7 Characteristics of Poor Management

How do managers affect the workplace? According to The Society for Human Resource Management (SHRM), 84 percent of American workers surveyed believed poorly trained managers create unnecessary work and stress in the workplace. 

Angry manager yelling and pointing at colleagues during a tense meeting with charts on the table.

The main takeaway from this statistic is the importance of managers possessing effective business management skills. Be on the lookout for these signs of poor management and ways to avoid these mistakes yourself.

1. Passive Aggressiveness

Signs of passive aggressiveness aren’t always apparent.  Things like micromanaging small details and giving vague project directions (only to scold you later for doing it incorrectly) are major signs of passive aggressiveness from your manager. If you’re the manager, check in with your employees to make sure they understand what you’re asking of them and why you’re asking it. A happy employee is an engaged employee, and the inverse is true as well.

2. Acting Unconsciously

If a manager is always talking about cleanliness in the workplace, yet they’ve often left soda bottles on the break room table, this is a bit of a red flag. It not only shows a lack of responsibility for their actions, it demonstrates patently unconscious behavior. If you’re in a management position, remember to practice what you preach. Awareness about your own actions helps to keep you in check before reprimanding someone for making the same mistakes as you.

3. Credit Stealing

Nothing will ruin a reputation quite like taking credit for another’s accomplishments. This is a particularly bad habit for a manager, because it immediately lowers their standing in the eyes of their employees. Also, when their superiors find out they can’t duplicate these results on their own, they’ll be on the chopping block. If your employees are going above and beyond, recognize them. This will boost workplace morale and familiarize you with an employee’s strengths so you can better organize tasks in the future.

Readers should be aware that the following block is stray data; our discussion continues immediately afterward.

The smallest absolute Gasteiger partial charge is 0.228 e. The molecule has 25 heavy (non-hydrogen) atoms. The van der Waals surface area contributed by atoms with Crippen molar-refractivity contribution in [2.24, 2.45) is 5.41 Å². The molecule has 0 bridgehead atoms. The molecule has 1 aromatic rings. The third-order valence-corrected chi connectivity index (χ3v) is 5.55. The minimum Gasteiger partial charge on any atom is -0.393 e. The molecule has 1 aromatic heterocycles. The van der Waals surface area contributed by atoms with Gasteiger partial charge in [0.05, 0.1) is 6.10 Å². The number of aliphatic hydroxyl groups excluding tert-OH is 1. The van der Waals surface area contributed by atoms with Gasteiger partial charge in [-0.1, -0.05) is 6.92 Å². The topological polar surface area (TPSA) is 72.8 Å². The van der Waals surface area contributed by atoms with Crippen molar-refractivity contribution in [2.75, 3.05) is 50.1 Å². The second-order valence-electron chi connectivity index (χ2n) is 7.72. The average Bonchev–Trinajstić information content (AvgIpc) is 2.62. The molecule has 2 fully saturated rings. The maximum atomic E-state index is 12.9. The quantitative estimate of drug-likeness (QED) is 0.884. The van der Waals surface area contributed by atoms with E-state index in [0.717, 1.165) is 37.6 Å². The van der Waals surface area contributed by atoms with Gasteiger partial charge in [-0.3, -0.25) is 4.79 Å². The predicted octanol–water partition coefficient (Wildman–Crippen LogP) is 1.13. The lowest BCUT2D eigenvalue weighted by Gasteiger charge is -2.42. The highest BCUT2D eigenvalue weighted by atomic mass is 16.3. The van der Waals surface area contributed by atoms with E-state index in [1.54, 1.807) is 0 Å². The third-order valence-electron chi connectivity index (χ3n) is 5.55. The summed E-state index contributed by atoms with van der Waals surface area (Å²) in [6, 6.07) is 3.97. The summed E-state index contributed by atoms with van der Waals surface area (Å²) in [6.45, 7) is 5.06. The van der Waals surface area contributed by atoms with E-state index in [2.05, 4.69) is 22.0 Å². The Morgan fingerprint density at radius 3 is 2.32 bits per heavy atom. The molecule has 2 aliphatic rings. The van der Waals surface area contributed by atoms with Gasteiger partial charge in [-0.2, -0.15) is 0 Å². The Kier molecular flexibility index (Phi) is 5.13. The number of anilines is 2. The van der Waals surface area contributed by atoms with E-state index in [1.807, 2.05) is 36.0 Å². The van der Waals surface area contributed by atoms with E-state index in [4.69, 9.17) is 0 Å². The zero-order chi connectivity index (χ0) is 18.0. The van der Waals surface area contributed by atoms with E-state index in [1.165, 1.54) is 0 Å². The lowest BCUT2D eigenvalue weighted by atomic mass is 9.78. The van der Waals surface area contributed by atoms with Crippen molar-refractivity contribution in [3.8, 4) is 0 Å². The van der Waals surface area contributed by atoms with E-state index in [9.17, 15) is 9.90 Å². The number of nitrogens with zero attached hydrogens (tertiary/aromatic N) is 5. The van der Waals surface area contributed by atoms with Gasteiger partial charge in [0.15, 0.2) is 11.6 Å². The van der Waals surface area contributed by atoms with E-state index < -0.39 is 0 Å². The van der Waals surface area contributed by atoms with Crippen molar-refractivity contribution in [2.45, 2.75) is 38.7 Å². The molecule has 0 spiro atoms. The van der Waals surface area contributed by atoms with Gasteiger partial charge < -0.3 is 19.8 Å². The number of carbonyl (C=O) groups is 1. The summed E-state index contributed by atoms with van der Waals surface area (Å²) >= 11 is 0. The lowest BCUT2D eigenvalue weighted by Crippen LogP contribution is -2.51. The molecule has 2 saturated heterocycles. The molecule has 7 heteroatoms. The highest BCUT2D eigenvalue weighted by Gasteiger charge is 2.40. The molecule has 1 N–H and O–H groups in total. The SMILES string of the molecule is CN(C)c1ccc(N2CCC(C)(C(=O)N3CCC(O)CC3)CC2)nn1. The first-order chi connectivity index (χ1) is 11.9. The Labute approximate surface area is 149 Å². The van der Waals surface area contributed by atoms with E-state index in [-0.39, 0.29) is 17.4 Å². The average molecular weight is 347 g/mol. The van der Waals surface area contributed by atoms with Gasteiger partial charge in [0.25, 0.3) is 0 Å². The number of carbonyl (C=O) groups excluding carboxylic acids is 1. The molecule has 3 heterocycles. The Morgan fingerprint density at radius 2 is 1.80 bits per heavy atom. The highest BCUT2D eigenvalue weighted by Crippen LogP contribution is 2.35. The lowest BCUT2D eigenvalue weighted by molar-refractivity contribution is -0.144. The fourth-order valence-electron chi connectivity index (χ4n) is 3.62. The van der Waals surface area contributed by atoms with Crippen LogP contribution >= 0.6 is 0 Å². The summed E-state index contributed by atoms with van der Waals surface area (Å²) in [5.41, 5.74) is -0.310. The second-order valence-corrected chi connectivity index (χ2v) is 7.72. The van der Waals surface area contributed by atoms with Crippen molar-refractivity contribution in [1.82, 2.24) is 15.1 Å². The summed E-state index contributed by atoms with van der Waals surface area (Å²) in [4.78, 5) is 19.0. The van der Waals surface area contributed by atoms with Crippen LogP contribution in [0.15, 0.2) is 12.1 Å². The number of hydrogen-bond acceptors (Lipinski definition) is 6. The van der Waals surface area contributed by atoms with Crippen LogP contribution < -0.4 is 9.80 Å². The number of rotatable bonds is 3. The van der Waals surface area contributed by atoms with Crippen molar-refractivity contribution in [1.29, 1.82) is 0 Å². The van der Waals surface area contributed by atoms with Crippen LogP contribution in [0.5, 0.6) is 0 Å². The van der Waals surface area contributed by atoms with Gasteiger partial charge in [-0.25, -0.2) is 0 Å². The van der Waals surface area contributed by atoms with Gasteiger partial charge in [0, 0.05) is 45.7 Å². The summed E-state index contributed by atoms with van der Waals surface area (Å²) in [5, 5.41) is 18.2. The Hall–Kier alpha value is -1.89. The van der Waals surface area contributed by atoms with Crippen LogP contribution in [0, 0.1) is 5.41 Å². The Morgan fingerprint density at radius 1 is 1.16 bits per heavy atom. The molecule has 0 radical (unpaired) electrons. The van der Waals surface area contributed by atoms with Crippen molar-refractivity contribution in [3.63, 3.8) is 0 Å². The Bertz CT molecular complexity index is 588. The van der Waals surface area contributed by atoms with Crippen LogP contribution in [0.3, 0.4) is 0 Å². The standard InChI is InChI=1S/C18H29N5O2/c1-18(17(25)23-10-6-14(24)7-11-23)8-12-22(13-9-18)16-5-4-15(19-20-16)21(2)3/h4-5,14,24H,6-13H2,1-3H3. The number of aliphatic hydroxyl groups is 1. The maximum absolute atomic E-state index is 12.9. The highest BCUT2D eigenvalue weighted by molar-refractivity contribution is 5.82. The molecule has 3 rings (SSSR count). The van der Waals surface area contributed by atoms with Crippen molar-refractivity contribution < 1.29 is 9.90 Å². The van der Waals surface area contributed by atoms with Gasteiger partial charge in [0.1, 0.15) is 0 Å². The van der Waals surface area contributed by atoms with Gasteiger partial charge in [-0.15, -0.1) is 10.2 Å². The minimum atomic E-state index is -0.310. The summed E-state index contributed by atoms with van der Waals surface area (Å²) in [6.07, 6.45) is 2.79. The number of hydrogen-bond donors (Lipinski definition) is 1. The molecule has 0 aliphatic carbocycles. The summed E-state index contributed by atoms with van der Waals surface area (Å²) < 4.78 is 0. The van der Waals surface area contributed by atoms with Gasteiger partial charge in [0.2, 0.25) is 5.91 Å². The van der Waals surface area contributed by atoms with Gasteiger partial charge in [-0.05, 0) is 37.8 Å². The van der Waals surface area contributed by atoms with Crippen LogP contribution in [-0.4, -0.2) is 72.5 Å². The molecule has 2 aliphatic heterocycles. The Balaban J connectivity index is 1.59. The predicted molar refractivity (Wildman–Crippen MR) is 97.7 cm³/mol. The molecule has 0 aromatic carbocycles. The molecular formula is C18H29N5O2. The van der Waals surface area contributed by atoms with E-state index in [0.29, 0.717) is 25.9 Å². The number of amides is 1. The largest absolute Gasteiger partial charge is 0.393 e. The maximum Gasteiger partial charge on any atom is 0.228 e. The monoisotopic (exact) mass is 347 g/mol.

4. Bad Temper

They say a lost temper can never be found, and that may be especially true for poor management. A coworker who raises their voice out of anger in the workplace is quickly labeled a loose cannon. When a manager raises their voice, it can make you question their self-control and ability to lead at all. If you’re the manager and you find yourself getting angry in the workplace, take a step back. Ask for some time to yourself, or say, “I’ll get back to you in an email.” This may not be as satisfying as shouting at your employees, but it will keep you from looking like a toddler.

5. Brown-Nosing

Whether in customer relations or the office, rapport is important. It isn’t everything, however. A manager who spends most of their time complimenting workers, colleagues and superiors is leaving a lot undone. In some cases, it’s all the manager knows how to do. If simply sucking up to the boss and playing nice with coworkers were the only business management skills that got you to the position, it certainly won’t keep you there. Replace a couple of those pats on the back with productive reviews, and everyone in the office will be much more impressed with you.

6. Playing Favorites

Again, rapport in the workplace is a great thing; people want to feel they’re working for a likable character. However, if the manager has a buddy in the office who constantly underperforms, fails to complete deadlines and neglects their work in group assignments, you can be sure coworkers are upset with them both. As a manager, it’s important to keep friendships outside of the office. The workplace is for just that: work. If anyone is underperforming, it’s your job to let them know.

7. Slippery Decision Making

Some with poor management skills never make a decision. They may sit back and let issues sort themselves out. And even when asked a direct question, they’re likely to say, “I’ll get back to you on that,” or “Go ask your coworkers about it.”  As a manager, you’re not saving face by not making decisions.

You’re revealing your insecurities. Your team looks to you for guidance. If you’re afraid of making mistakes, how likely is your team to succeed?

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